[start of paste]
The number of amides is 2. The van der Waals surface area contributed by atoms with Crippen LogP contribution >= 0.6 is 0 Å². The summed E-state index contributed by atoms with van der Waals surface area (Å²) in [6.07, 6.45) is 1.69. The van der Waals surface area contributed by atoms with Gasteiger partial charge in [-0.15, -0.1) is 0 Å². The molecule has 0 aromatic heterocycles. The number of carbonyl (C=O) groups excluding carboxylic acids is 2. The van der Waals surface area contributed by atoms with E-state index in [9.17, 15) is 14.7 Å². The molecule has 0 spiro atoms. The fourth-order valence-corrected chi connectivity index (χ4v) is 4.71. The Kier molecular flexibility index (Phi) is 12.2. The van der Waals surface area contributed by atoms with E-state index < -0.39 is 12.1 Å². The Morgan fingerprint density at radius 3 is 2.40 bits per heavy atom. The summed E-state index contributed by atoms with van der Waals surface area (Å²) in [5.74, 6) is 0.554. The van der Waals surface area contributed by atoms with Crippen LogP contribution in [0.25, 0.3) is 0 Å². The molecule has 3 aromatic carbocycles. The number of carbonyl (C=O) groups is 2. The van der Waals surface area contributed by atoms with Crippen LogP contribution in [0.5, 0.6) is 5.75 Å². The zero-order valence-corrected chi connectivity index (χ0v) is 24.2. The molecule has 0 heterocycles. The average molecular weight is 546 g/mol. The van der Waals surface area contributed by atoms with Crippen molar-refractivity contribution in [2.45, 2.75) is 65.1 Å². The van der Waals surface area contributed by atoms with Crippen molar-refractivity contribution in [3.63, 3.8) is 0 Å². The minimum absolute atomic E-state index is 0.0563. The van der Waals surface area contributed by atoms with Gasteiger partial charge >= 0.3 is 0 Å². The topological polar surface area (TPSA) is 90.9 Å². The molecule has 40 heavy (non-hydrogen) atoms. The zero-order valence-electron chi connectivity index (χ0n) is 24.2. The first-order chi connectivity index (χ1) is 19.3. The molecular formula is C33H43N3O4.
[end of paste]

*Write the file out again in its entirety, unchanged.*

The number of amides is 2. The van der Waals surface area contributed by atoms with Crippen LogP contribution >= 0.6 is 0 Å². The summed E-state index contributed by atoms with van der Waals surface area (Å²) in [6.07, 6.45) is 1.69. The van der Waals surface area contributed by atoms with Gasteiger partial charge in [-0.15, -0.1) is 0 Å². The molecule has 0 aromatic heterocycles. The number of carbonyl (C=O) groups excluding carboxylic acids is 2. The van der Waals surface area contributed by atoms with E-state index in [9.17, 15) is 14.7 Å². The molecule has 0 spiro atoms. The fourth-order valence-corrected chi connectivity index (χ4v) is 4.71. The Kier molecular flexibility index (Phi) is 12.2. The van der Waals surface area contributed by atoms with E-state index < -0.39 is 12.1 Å². The Morgan fingerprint density at radius 3 is 2.40 bits per heavy atom. The summed E-state index contributed by atoms with van der Waals surface area (Å²) in [5.74, 6) is 0.554. The van der Waals surface area contributed by atoms with Crippen LogP contribution in [0.25, 0.3) is 0 Å². The molecule has 3 aromatic carbocycles. The number of carbonyl (C=O) groups is 2. The van der Waals surface area contributed by atoms with Crippen LogP contribution in [0.5, 0.6) is 5.75 Å². The zero-order valence-corrected chi connectivity index (χ0v) is 24.2. The molecule has 0 heterocycles. The average molecular weight is 546 g/mol. The van der Waals surface area contributed by atoms with Crippen molar-refractivity contribution in [2.45, 2.75) is 65.1 Å². The van der Waals surface area contributed by atoms with Crippen molar-refractivity contribution in [3.63, 3.8) is 0 Å². The minimum absolute atomic E-state index is 0.0563. The van der Waals surface area contributed by atoms with Gasteiger partial charge >= 0.3 is 0 Å². The topological polar surface area (TPSA) is 90.9 Å². The molecule has 40 heavy (non-hydrogen) atoms. The zero-order valence-electron chi connectivity index (χ0n) is 24.2. The first-order chi connectivity index (χ1) is 19.3. The molecular formula is C33H43N3O4.